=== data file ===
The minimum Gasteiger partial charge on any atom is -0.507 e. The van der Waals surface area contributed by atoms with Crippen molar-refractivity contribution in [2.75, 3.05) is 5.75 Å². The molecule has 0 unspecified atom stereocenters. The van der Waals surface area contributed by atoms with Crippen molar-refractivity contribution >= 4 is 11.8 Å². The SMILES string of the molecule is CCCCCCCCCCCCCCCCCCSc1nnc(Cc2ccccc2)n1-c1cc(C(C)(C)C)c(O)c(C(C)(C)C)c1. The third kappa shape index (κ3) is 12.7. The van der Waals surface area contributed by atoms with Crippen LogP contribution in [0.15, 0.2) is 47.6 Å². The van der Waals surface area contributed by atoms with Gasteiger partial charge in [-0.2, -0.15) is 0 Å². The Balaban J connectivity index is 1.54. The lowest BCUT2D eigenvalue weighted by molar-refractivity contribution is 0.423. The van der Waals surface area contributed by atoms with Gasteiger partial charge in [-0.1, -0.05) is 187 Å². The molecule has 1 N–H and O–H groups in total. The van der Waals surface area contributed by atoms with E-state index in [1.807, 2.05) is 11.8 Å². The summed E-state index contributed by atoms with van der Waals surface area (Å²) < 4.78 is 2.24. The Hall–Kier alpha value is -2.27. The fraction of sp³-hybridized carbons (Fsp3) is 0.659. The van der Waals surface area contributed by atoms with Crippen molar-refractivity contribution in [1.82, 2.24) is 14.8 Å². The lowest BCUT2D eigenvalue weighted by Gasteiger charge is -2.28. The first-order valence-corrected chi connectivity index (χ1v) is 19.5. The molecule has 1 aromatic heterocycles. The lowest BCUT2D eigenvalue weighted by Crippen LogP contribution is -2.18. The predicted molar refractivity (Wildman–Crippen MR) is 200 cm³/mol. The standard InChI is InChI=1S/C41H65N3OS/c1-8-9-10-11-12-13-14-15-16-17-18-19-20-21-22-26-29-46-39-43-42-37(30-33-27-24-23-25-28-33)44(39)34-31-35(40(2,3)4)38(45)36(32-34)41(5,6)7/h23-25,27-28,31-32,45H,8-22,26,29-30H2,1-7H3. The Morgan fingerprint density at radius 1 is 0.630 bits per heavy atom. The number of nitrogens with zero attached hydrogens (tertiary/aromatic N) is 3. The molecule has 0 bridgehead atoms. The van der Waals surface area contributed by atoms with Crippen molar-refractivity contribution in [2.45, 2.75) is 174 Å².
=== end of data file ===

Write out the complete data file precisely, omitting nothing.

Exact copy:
The minimum Gasteiger partial charge on any atom is -0.507 e. The van der Waals surface area contributed by atoms with Crippen molar-refractivity contribution in [2.75, 3.05) is 5.75 Å². The molecule has 0 unspecified atom stereocenters. The van der Waals surface area contributed by atoms with Crippen molar-refractivity contribution >= 4 is 11.8 Å². The SMILES string of the molecule is CCCCCCCCCCCCCCCCCCSc1nnc(Cc2ccccc2)n1-c1cc(C(C)(C)C)c(O)c(C(C)(C)C)c1. The third kappa shape index (κ3) is 12.7. The van der Waals surface area contributed by atoms with Crippen LogP contribution in [0.15, 0.2) is 47.6 Å². The van der Waals surface area contributed by atoms with Gasteiger partial charge in [-0.2, -0.15) is 0 Å². The Balaban J connectivity index is 1.54. The lowest BCUT2D eigenvalue weighted by molar-refractivity contribution is 0.423. The van der Waals surface area contributed by atoms with Gasteiger partial charge in [-0.1, -0.05) is 187 Å². The molecule has 1 N–H and O–H groups in total. The van der Waals surface area contributed by atoms with E-state index in [1.807, 2.05) is 11.8 Å². The summed E-state index contributed by atoms with van der Waals surface area (Å²) < 4.78 is 2.24. The Hall–Kier alpha value is -2.27. The fraction of sp³-hybridized carbons (Fsp3) is 0.659. The van der Waals surface area contributed by atoms with Crippen molar-refractivity contribution in [1.82, 2.24) is 14.8 Å². The lowest BCUT2D eigenvalue weighted by Gasteiger charge is -2.28. The first-order valence-corrected chi connectivity index (χ1v) is 19.5. The molecule has 1 aromatic heterocycles. The lowest BCUT2D eigenvalue weighted by Crippen LogP contribution is -2.18. The predicted molar refractivity (Wildman–Crippen MR) is 200 cm³/mol. The standard InChI is InChI=1S/C41H65N3OS/c1-8-9-10-11-12-13-14-15-16-17-18-19-20-21-22-26-29-46-39-43-42-37(30-33-27-24-23-25-28-33)44(39)34-31-35(40(2,3)4)38(45)36(32-34)41(5,6)7/h23-25,27-28,31-32,45H,8-22,26,29-30H2,1-7H3. The Morgan fingerprint density at radius 1 is 0.630 bits per heavy atom. The number of nitrogens with zero attached hydrogens (tertiary/aromatic N) is 3. The molecule has 0 bridgehead atoms. The van der Waals surface area contributed by atoms with Crippen molar-refractivity contribution in [2.45, 2.75) is 174 Å².